In the mid-1900s MAD Magazine was born, a satirical comic-book-like publication which made fun of politicians and all things Establishment. Its goofy-looking cartoon mascot was Alfred E. Neuman, whose signature phrase was “What, me worry?”.
A roommate introduced me to MAD Magazine in college, when I was working hard at both my studies and my part-time jobs, paying all my own bills, determined not to fall behind. Dismissing worrying as pointless seemed frivolous and irresponsible to me back then. There was work to do! I had to study in every spare minute, please my employers, keep gas in my little VW bug so I could get to work, etc. There was plenty of reason to worry!
Firmly wedded then to my -10 hard contacts (with a -1.75 astigmatism correction too), I didn’t think about my eyes or my vision much. If I did, I would worry. As a child, my glasses got stronger and thicker every year, so my logical child brain concluded I’d be blind by the time I grew up. I practiced walking around my house with my eyes closed, memorizing the location of the furniture and doorways, to prepare myself.
My mother was an expert worrier. I believe I soaked up this attitude and made it my own too, before I could even talk. She would regularly worry aloud about “Nancy’s bad eyes” when I was young, a phrase which still makes my heart sink. I remember Mom calling me up in my 20s to tell me about some trip my younger sister was taking, ending with “Nancy, I want you to help me worry.”! What?! I told her she didn’t need any help, then started looking at the pattern in myself. How much of this Worry Habit had I absorbed?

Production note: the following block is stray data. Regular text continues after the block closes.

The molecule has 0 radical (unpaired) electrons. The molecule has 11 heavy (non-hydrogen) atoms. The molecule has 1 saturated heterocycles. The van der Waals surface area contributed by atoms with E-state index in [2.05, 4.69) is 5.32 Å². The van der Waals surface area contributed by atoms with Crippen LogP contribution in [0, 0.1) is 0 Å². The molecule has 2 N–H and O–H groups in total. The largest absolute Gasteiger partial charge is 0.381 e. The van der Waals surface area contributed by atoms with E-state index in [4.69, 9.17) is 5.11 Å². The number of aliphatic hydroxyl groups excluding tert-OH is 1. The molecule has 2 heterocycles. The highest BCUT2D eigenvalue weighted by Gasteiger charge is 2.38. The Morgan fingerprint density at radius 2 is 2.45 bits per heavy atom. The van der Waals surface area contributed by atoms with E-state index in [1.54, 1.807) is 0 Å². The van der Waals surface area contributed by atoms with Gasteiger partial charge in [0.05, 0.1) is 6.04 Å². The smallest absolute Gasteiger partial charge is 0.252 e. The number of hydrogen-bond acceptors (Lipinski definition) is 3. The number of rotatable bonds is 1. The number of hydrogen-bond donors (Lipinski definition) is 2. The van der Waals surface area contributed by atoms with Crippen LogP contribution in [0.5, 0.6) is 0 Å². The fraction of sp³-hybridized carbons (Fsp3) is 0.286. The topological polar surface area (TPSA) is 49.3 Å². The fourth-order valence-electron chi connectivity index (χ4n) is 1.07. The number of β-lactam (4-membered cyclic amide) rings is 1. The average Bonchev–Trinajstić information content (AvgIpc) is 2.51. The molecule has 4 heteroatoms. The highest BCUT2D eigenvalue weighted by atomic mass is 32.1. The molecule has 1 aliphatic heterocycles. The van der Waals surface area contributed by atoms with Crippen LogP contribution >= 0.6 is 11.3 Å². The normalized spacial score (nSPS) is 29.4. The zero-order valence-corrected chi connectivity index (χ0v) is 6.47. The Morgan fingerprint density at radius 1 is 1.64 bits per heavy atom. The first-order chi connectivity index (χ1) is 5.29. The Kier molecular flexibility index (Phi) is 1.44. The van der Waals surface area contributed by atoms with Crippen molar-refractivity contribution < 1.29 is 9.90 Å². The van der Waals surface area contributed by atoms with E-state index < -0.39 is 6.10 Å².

Years later I started vision improvement, which brought my unhelpful worry habit right to the surface and in my face, so I couldn’t avoid it. At my first visit to the behavioral optometrist, after a thorough exam, he told me I had no serious visual problems like glaucoma or cataract, but that there was a lot of tension in my visual system. My eyes and visual brain were constantly worrying “Can I see that, or not?”.
As soon as I started reading Dr. Bates’ work, the natural vision pioneer of over a century ago, I encountered the idea that all vision difficulties arise initially from straining. If I had “a lot of tension in my visual system”, was I straining to see all the time? If so, no wonder my prescription was so strong!
My early attempts to stop straining to see, or at least to strain less, were frustrating, to say the least. It was deep in my personality to try hard at everything. People had always told me “Nancy, you’re so intense! Lighten up!”, and I didn’t know what they meant. I took a few yoga classes which were unsatisfying to me. I preferred my weight training and running where I could really push myself. I started getting regular massage, since I carried a lot of tension in my neck and shoulders.
I gradually lowered my glasses prescription, abandoning contacts since it was tedious to take them off and put them back in, and did a few things with no correction at all. I was starting to worry less about my vision. I could tell it was improving, which years ago I would have never predicted. The best I could have hoped for was that it wouldn’t get worse. I could feel the relaxation in my face now and see the new softness in my gaze.
Today I keep my physical, emotional, and visual tension at a low level with regular practices like meditation, exercise, journalling, energy work like EFT (“tapping”), and time with close friends. I don’t worry about my vision any longer. I don’t need to wear glasses, and can see everything I need to see.
I’ve concluded that my naturally nervous bookish personality was ripe for eyeglasses, which didn’t help me relax but instead locked in the tension. It took me decades to release those shackles, and that associated worry habit, and to re-learn to see in a natural easy receptive way. Maybe Alfred E. Neuman had a point after all. Worrying doesn’t help!